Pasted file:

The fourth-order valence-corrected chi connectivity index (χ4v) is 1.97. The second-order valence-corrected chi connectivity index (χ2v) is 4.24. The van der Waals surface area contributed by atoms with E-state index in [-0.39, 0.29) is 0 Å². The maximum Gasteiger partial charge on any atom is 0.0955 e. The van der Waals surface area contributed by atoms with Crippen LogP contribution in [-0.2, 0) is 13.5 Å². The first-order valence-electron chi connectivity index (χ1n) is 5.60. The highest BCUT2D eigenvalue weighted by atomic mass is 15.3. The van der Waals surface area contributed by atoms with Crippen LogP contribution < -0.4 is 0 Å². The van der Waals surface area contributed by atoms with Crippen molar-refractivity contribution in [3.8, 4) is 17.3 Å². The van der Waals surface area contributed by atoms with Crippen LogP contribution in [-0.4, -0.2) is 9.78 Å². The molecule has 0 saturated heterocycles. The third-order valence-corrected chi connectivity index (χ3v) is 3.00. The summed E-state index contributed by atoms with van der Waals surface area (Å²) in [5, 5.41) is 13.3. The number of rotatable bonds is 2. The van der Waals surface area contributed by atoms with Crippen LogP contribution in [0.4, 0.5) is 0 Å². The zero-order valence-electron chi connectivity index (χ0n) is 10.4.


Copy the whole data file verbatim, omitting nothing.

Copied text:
The fourth-order valence-corrected chi connectivity index (χ4v) is 1.97. The second-order valence-corrected chi connectivity index (χ2v) is 4.24. The van der Waals surface area contributed by atoms with E-state index in [-0.39, 0.29) is 0 Å². The maximum Gasteiger partial charge on any atom is 0.0955 e. The van der Waals surface area contributed by atoms with Crippen LogP contribution in [-0.2, 0) is 13.5 Å². The first-order valence-electron chi connectivity index (χ1n) is 5.60. The highest BCUT2D eigenvalue weighted by atomic mass is 15.3. The van der Waals surface area contributed by atoms with Crippen LogP contribution < -0.4 is 0 Å². The van der Waals surface area contributed by atoms with Crippen molar-refractivity contribution in [3.8, 4) is 17.3 Å². The van der Waals surface area contributed by atoms with Crippen LogP contribution in [-0.4, -0.2) is 9.78 Å². The molecule has 0 saturated heterocycles. The third-order valence-corrected chi connectivity index (χ3v) is 3.00. The summed E-state index contributed by atoms with van der Waals surface area (Å²) in [5, 5.41) is 13.3. The number of rotatable bonds is 2. The van der Waals surface area contributed by atoms with Crippen LogP contribution in [0.4, 0.5) is 0 Å². The zero-order valence-electron chi connectivity index (χ0n) is 10.4.